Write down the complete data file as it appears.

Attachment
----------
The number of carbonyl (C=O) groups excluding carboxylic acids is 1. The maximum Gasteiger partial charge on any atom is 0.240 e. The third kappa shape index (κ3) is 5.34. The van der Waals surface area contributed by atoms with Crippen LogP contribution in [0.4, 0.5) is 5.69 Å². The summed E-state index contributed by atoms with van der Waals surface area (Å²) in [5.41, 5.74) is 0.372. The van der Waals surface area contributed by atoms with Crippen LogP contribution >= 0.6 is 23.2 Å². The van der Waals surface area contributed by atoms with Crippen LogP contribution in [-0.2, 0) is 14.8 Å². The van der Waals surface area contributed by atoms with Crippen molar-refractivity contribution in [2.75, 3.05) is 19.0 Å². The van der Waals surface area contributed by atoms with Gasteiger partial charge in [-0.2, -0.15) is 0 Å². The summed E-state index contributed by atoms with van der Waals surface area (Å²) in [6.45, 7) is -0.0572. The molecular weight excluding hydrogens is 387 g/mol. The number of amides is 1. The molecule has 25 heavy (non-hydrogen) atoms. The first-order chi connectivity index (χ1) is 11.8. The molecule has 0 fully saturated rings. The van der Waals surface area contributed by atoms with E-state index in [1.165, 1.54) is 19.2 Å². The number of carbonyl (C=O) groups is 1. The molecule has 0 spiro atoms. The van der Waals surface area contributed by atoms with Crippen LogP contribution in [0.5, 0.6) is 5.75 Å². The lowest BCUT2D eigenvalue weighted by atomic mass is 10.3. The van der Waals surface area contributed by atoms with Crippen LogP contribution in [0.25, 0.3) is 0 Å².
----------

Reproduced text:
The number of carbonyl (C=O) groups excluding carboxylic acids is 1. The maximum Gasteiger partial charge on any atom is 0.240 e. The third kappa shape index (κ3) is 5.34. The van der Waals surface area contributed by atoms with Crippen LogP contribution in [0.4, 0.5) is 5.69 Å². The summed E-state index contributed by atoms with van der Waals surface area (Å²) in [5.41, 5.74) is 0.372. The van der Waals surface area contributed by atoms with Crippen LogP contribution >= 0.6 is 23.2 Å². The van der Waals surface area contributed by atoms with Crippen LogP contribution in [-0.2, 0) is 14.8 Å². The van der Waals surface area contributed by atoms with Crippen molar-refractivity contribution in [2.75, 3.05) is 19.0 Å². The van der Waals surface area contributed by atoms with Gasteiger partial charge in [-0.2, -0.15) is 0 Å². The summed E-state index contributed by atoms with van der Waals surface area (Å²) in [6.45, 7) is -0.0572. The molecular weight excluding hydrogens is 387 g/mol. The number of amides is 1. The molecule has 25 heavy (non-hydrogen) atoms. The first-order chi connectivity index (χ1) is 11.8. The molecule has 0 fully saturated rings. The van der Waals surface area contributed by atoms with E-state index in [1.165, 1.54) is 19.2 Å². The number of carbonyl (C=O) groups is 1. The molecule has 0 spiro atoms. The van der Waals surface area contributed by atoms with Crippen LogP contribution in [0.5, 0.6) is 5.75 Å². The lowest BCUT2D eigenvalue weighted by atomic mass is 10.3. The van der Waals surface area contributed by atoms with Crippen LogP contribution in [0.25, 0.3) is 0 Å².